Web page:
The average cost to build your own warehouse varies widely depending on the size, type, and location of the facility. Generally speaking, it is estimated that a building can range from $40 per square foot (including land) for a basic and utilitarian structure to upwards of $300 per square foot for a larger, more complex, and energy-efficient facility.
Location plays a significant role as well, as inner-city plots will cost more. In addition, there are operational costs to staff, equip, and run the business (we will estimate these later).
Building out the assumptions...
For this comparison, we will assume that the total required square footage to meet our business needs is 15,000 sf. This includes shared space and offices. We decide to build a fairly modest building.
15,000 square feet
Land cost. Prices range all over the map depending on zoning, location, geographical features, and more. However, in Texas (which is where we are) the average cost of commercial acreage cost about $500,000 per acre. One acre is just under 50,000 sf. A central location like inside the Austin city limits could cost a lot more.
If you assume parking requirements drainage and other engineering requirements, it’s reasonable that a half-acre would be enough to fit your building requirements. So the total cost could be $250,000 (possibly more since you are only purchasing a half acre) for the land, assuming a seller is willing to subdivide. Assuming there are no improvements necessary (which there always are) to make to the land (tree clearing, etc.) let’s use $250k for our cost assumption here.
Infrastructure cost. $20-60 per square foot. Let’s assume $40 as a “middle of the road” structure. $40 X 15,000 = $600,000. When we add in the cost of racking and other equipment, we could use $65 per pallet position. In a 15,000 sf warehouse, our total pallet spaces are 535 with a standard racking configuration, pallet sizes, and shared space.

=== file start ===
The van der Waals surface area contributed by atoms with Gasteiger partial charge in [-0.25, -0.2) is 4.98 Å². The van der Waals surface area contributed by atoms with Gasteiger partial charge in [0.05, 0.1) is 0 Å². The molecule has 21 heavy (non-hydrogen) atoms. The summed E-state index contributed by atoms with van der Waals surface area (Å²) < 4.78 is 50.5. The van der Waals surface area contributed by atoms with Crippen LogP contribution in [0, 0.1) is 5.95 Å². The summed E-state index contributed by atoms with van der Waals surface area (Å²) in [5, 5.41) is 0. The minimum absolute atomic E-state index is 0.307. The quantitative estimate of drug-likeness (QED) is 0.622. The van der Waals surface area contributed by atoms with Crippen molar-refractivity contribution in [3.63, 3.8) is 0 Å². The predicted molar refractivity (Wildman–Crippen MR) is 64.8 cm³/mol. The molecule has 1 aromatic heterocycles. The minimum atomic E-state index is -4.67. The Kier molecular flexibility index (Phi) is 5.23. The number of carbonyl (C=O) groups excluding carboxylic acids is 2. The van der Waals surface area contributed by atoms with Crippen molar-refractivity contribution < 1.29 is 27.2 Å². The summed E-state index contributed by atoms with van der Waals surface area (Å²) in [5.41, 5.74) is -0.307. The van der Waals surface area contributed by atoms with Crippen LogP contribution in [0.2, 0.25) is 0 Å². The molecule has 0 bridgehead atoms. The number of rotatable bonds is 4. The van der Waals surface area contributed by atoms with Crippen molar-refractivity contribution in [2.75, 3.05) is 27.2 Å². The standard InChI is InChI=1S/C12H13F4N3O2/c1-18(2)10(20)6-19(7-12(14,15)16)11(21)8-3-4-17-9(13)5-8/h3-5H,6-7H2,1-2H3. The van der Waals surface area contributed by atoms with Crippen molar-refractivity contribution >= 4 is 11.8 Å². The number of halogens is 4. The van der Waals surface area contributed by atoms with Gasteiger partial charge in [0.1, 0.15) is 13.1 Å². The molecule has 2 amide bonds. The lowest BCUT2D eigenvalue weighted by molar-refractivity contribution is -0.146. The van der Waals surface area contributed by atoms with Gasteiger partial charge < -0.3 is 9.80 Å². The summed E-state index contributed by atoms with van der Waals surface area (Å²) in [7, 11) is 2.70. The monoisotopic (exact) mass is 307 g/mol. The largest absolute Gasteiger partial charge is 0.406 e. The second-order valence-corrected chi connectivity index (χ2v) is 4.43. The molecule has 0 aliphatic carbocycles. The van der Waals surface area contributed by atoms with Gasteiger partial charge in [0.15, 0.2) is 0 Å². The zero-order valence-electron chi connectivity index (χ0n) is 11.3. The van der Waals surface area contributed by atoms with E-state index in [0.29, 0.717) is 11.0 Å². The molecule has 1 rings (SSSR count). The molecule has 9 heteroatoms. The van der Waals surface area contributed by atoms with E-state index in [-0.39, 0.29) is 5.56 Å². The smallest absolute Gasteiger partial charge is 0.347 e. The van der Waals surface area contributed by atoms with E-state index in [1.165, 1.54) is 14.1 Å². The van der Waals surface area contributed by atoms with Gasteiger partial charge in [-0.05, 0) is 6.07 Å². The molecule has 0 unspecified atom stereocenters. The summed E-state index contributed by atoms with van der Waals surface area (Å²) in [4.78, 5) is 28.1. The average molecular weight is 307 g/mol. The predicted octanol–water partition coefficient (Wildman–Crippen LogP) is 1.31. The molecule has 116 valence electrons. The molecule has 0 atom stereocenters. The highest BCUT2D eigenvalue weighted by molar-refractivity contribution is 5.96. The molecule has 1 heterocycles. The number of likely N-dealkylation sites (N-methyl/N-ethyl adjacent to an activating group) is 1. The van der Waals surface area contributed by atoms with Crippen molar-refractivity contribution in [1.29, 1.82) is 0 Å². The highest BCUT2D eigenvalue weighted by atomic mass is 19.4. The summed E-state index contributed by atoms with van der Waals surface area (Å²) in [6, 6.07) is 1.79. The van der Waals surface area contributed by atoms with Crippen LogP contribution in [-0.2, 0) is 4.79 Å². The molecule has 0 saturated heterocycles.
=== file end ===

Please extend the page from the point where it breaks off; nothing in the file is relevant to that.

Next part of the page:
$65 x 535 pallet positions = $34,775 (rounded to $35k). You could double this cost to cover a used forklift, pallet jacks, desks, and computers. So the total infrastructure cost could look as follows:
$250,000 - Warehouse Structure
$35,000 - Racking
$35,000 - Equipment
Utility cost. Again, the cost can range widely based on the infrastructure such as the amount of climate-controlled space or high-energy equipment like welding machines. For our scenario, let’s assume that only the shared space (like office space) is climate controlled (assume 3,750 sf). Based on that assumption, a good average cost of utilities is about $3.50 per square foot annually.
$3.5 x 3,750
Labor cost. Assume 100 orders per day managed by 3 people. 8 hours per day @ 20/hour. 125k in raw labor cost per year. 8.45% taxes and unemployment. Another 5% for retirement benefits = 13.45% for employee costs. Add $500 per month for medical and dental for each employee times 3 employees equals $18,000 annually.
($125,000 x 13.45%) + $125,000 + $18,000
Assume $15 per order at 100 orders per day
$15 x 100 = $1500 per day
$1500 x 252 business days
Annual Operation Cost
Excluding capital cost
How much does it cost to outsource warehousing services?
The cost of outsourcing warehousing services can vary greatly depending on the provider, the size and complexity of the facility, and various other factors. Generally speaking, 3PL providers charge a fee that is based on the volume of order fulfillment. This fee may include a fixed cost per order, as well as other fees for any specialized services such as custom packaging or order tracking. Additionally, third party logistics services charge for storage space, usually on a monthly rate.
Let’s assume the same figures for our outsourced warehousing service. For help calculating the average actual usage of pallets for your warehouse, you can use our pallet capacity calculator.
- 15,000 square feet
- 100 orders per day at 1 item per order
- 535 maximum pallet positions
- 80% average on-hand
- 535 pallets x 80% average usage = 428 total pallets
- $20 per pallet per month average storage fee
428 pallets x $20 = $8,650 per month
$8,650 x 12 months
Order fees. For our project, let’s assume a $4 per pick average (some 3PLs are higher some are lower but carry higher storage fees.) Let’s add $0.50 for inbound fees and miscellaneous other fees and hourly labor projects. = $4.50 per pick average
100 orders x $4.50 = $450 per day
252 business days per year
$450 x 252 = $113,400
Assume $11 per order
(fulfillment center gets better discounts)
$11 x 100 orders per day = $1100
252 business days per year
$1100 x 252 = $277,200
Annual Service Cost
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Conclusions From the Cost Comparison